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As much as American megacorps have tried to balance their economic interests in China with Washington’s exhortations about genocide in Xinjiang, they’re increasingly finding themselves between a rock and a hard place. They can either be denounced at home for using cotton and other items produced in Xinjiang, or face a boycott or potential ban in China if they speak out.

Much to Washington’s delight, it appears Wal-Mart, the largest retailer in the US, which also has a thriving operation in China, has chosen the latter.

To wit, Bloomberg reports that Chinese social media platforms like Weibo erupted with criticism aimed at Wal-Mart after the company was accused of blacklisting products from Xinjiang from its Sams’ Club stores in the country. BBG added that the backlash “raises the risk that the world’s biggest retailer will be swept into escalating tensions between China and the US over the western province.”

Posts on Chinese social media showing zero results for the word “Xinjiang” once plugged into Sam’s Club’s Chinese-market app were going viral, with some even making it into the US social media ecosystem.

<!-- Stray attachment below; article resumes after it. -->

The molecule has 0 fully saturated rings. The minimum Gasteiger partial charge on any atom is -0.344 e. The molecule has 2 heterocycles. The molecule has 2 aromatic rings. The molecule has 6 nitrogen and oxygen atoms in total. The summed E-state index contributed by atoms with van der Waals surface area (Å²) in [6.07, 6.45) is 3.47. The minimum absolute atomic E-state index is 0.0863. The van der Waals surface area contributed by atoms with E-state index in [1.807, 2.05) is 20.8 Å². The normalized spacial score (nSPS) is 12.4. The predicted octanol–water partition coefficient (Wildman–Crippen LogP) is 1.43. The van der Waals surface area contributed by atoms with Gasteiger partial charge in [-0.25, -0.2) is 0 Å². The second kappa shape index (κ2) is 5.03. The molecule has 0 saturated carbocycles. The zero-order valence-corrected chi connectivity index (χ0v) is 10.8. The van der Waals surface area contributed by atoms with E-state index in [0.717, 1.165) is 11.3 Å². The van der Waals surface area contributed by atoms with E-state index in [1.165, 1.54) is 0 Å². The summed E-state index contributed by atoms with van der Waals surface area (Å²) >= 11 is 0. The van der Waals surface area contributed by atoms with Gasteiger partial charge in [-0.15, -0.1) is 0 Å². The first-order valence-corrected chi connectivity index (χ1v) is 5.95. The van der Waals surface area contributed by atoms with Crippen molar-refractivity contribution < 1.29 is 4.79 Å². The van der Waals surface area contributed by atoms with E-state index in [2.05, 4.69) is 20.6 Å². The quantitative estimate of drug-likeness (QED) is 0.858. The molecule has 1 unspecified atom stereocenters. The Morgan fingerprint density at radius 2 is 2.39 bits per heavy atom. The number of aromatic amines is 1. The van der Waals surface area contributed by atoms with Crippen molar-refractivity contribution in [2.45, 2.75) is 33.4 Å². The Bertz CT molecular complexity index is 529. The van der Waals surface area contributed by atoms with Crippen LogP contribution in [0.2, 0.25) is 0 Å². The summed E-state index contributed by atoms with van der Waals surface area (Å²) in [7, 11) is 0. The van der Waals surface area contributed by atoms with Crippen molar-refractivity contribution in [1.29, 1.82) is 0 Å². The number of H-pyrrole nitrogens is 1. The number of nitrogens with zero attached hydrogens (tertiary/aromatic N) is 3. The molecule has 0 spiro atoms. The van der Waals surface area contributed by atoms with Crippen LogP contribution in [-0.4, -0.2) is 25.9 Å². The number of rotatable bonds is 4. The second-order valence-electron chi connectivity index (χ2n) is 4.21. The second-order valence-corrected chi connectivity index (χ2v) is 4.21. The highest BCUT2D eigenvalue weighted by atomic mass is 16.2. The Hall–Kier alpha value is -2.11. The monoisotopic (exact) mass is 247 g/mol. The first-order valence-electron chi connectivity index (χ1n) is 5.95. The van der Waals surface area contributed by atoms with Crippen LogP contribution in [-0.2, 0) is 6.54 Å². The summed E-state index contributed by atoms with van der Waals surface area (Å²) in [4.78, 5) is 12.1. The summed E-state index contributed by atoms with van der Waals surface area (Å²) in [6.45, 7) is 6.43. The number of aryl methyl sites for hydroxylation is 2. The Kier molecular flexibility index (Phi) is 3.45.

The issue was the top-trending item on Weibo as of Friday afternoon, with more than 170MM views and over 10K.

Some even claimed that Chinese customers were withdrawing their Sams’ Club membership in droves.

Users claimed they had previously purchased items like apples and dates from Xinjiang that had apparently been de-stocked.

All this is happening one day after President Joe Biden signed a law barring all goods produced in Xinjiang from the US market.

According to BBG, it’s unclear whether goods produced in Xinjiang were ever sold at Sam’s Club, and if so, when they were removed by the retailer.

Brands from Dolce & Gabbana and fast-fashion retailer H&M have all ignited similar backlash from the Chinese people over what are perceived to be insults to the Chinese nation.

In order to try and avoid facing a similar backlash, Intel has already apologized to Chinese customers after asking suppliers not to use any labor or products sourced from Xinjiang to ensure compliance with the new US law, which bars all products or services from Xinjiang from being sold in the US unless the seller can prove they weren’t made with forced labor.

But Wal-Mart is really stuck here. It’s already struggling to keep up with the competitive supermarket industry in China. Sam’s Club has been a bright spot due to its sales of mostly imported goods (it’s unclear how many products from Xinjiang were even sold by the retailer previously). Wal-Mart plans to have 100 stores in the country by 2028, up from just 33 currently.



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